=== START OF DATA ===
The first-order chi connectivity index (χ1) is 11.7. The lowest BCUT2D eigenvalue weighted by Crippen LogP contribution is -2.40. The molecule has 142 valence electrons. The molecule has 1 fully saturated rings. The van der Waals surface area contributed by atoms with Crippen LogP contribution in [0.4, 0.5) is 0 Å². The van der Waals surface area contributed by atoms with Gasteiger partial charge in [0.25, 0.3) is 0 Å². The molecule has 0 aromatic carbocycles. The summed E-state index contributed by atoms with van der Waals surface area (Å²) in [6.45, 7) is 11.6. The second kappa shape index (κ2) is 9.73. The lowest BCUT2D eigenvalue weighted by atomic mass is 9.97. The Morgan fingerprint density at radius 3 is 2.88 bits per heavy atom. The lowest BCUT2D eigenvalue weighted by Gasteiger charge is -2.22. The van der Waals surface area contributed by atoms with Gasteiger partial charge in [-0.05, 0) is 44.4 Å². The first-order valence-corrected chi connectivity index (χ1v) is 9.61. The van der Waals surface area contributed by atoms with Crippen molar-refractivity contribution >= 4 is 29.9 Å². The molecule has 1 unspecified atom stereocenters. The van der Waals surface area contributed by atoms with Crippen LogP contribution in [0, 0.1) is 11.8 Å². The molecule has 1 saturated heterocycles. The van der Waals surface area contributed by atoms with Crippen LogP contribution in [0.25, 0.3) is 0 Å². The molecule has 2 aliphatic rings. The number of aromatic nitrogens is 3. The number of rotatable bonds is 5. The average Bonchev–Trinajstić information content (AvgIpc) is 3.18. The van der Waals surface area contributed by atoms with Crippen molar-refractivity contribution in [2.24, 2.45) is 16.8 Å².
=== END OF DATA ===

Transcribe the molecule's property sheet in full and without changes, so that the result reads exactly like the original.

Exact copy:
The first-order chi connectivity index (χ1) is 11.7. The lowest BCUT2D eigenvalue weighted by Crippen LogP contribution is -2.40. The molecule has 142 valence electrons. The molecule has 1 fully saturated rings. The van der Waals surface area contributed by atoms with Crippen LogP contribution in [0.4, 0.5) is 0 Å². The van der Waals surface area contributed by atoms with Gasteiger partial charge in [0.25, 0.3) is 0 Å². The molecule has 0 aromatic carbocycles. The summed E-state index contributed by atoms with van der Waals surface area (Å²) in [6.45, 7) is 11.6. The second kappa shape index (κ2) is 9.73. The lowest BCUT2D eigenvalue weighted by atomic mass is 9.97. The Morgan fingerprint density at radius 3 is 2.88 bits per heavy atom. The lowest BCUT2D eigenvalue weighted by Gasteiger charge is -2.22. The van der Waals surface area contributed by atoms with Gasteiger partial charge in [-0.05, 0) is 44.4 Å². The first-order valence-corrected chi connectivity index (χ1v) is 9.61. The van der Waals surface area contributed by atoms with Crippen molar-refractivity contribution >= 4 is 29.9 Å². The molecule has 1 unspecified atom stereocenters. The van der Waals surface area contributed by atoms with Crippen LogP contribution in [0, 0.1) is 11.8 Å². The molecule has 1 saturated heterocycles. The van der Waals surface area contributed by atoms with Crippen LogP contribution in [0.25, 0.3) is 0 Å². The molecule has 2 aliphatic rings. The number of aromatic nitrogens is 3. The number of rotatable bonds is 5. The average Bonchev–Trinajstić information content (AvgIpc) is 3.18. The van der Waals surface area contributed by atoms with Crippen molar-refractivity contribution in [2.24, 2.45) is 16.8 Å².